“I still remember when ‘horror’ films were not so much the ironic, tongue-in-cheek, ‘knowing’ tips of the hat to the genre that they’ve become…”
The Belko Experiment has been described as “Office Space meets Battle Royale“, which on balance is probably about right. Absurdly comical, yet horrific and unnerving at times.
In truth, I’m a little torn on this one. I still remember when ‘horror’ films were not so much the ironic, tongue-in-cheek, ‘knowing’ tips of the hat to the genre that they’ve become, but genuinely disturbing experiences in their own right, in which the director would set out to frighten the living beJeezus out of those that might dare to watch them, with scant chance of any light relief along the way.
Of course, as with any genre, only a small percentage of attempts ever truly succeeded in achieving this – think Halloween, The Texas Chainsaw Massacre, The Thing, The Blair Witch Project and so on – but they were all created with one sole purpose in mind, to be properly frightening, for frightening’s sake.
Greg McLean – no stranger to ‘straight’ horror – best known as he is for a piece of horror very much cut from that particular cloth, Wolf Creek – is the director responsible for The Belko Experiment, which is essentially a darkly humorous, ironic horror, centered around the rather awkward theme of kill or be killed.
It would be unfair however to suggest that The Belko Experiment doesn’t contain genuinely unsettling moments that are designed to strike fear into your very core. It very definitely does. There is perhaps after all no better vehicle for unnerving an audience than converting something that would be considered a perfectly safe, albeit dull haven – such as people’s banal, every day working environments – into the scene of untold terror. Better still, why not make it a setting from which there really is genuinely no escape, no matter how hard you try.
The events take place in a lone-standing, non-descript concrete office block on the outskirts of Bogota, Colombia – the home of Belko Industries – in which an English speaking staff from a whole variety of backgrounds assemble for work as they would on any other day. With their morning coffees barely touched, they are suddenly informed via an unrecognised voice over the building’s intercom, that they cannot now leave the premises. The thought of being marooned at work would be bad enough for some, but when that’s followed up with an insistence that the staff must murder two of their number within half an hour “or there will be repercussions,” then you’ve got all the ingredients right there for a properly bad day at the office.
And so, to the jarring sound of impenetrable external shutters slamming shut over each and every window and feasible means of escape, the Belko experiment begins…
With more than a whiff of a Big Brother surveillance society pervading, it becomes increasingly clear to one and all entombed within the building that there is no escaping this growing, potentially gruesome crisis, and it’s not long before critical divisions begin to appear among the employees, and fractious behaviour abounds.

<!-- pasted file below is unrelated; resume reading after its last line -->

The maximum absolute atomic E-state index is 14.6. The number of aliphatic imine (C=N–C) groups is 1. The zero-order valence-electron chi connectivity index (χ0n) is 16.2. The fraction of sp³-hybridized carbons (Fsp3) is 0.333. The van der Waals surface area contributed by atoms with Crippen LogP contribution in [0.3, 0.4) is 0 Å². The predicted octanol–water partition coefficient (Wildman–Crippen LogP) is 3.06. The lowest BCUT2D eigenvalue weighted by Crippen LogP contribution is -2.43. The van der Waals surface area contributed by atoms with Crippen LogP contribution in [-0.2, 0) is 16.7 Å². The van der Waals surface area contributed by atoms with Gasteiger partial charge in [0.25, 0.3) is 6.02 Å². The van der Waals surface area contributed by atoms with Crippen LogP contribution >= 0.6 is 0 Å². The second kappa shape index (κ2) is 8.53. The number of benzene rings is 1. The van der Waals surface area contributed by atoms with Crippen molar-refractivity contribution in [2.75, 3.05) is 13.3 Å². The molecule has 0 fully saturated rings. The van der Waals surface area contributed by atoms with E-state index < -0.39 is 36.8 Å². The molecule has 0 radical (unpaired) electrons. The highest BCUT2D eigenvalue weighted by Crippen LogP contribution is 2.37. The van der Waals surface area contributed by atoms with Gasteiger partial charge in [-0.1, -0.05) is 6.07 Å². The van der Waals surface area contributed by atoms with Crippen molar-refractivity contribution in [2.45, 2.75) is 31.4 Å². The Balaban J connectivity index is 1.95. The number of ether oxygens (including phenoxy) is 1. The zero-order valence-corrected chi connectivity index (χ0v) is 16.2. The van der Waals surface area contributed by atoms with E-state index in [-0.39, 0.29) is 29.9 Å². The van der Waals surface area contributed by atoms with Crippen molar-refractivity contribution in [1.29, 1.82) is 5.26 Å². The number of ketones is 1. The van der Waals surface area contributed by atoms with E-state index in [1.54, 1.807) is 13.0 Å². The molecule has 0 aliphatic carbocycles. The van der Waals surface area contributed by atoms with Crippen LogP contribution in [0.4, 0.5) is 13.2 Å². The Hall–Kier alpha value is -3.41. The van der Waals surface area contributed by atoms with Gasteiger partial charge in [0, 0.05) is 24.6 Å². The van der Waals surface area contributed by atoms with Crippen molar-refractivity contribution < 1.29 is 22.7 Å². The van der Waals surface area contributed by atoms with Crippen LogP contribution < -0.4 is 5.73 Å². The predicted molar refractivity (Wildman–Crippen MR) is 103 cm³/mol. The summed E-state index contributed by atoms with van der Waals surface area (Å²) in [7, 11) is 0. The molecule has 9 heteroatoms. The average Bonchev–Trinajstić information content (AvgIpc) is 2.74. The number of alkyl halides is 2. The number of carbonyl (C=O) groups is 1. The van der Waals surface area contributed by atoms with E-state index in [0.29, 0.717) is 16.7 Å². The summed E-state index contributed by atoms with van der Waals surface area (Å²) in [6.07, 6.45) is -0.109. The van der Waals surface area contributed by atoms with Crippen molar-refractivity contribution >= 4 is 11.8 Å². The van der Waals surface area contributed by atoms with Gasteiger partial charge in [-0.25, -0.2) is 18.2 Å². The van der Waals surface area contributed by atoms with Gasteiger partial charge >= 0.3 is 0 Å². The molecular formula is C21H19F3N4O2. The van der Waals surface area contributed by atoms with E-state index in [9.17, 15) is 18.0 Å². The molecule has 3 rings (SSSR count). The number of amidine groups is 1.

There are those insistent upon calm and reason, whilst there is a splinter group believing that in light of rapidly unfolding events, the only route forward is to consider the good of the many, and to make some extremely tough decisions. These are decisions that are not going to bode well for some. One thing is very clear though; ultimately everyone is bound to play by the same rules; the rules being set by this mysterious, elusive voice, and there appears to be not a damned thing that anyone can do about it.
It is this sense of desperation and helplessness that is the chief triumph of The Belko Experiment and Maclean conveys this effectively throughout the piece. It is particularly interesting to watch the gradual decay of inter-employee relations, as petty work rivalries soon escalate out of all control. An increasing sense of despair envelops and disables many, yet it drives others to decisive, brutal action.
Even forgiving the film’s rather clumsy, somewhat unnecessary conclusion, and the unavoidably tension-sapping effect of employing an overly familiar cast – something of a who’s who of minor roles in American film and TV – there is, however, no doubting that The Belko Experiment is a highly effective horror whose approach lies somewhere between old school frightener and post-Scream era dark humour.
My only minor ambivalence to The Belko Experiment stems from a personal preference of what a horror by definition should be, and thus probably shouldn’t be considered to be any sort of noteworthy criticism, as such.
Take it for what it is.
There’s nothing particularly innovative here if truth be told, and it’s far from an original concept in the first place, but what it does have to offer is handled well. It’s refreshingly punchy with good momentum and mercifully doesn’t dwell heavily upon any distracting personal back stories that would offer little or nothing to the film as a whole.
The Belko Experiment is a well executed (excuse the pun if you’d be so kind) modern horror that should inject a suitably unsettling 90 minutes into your day.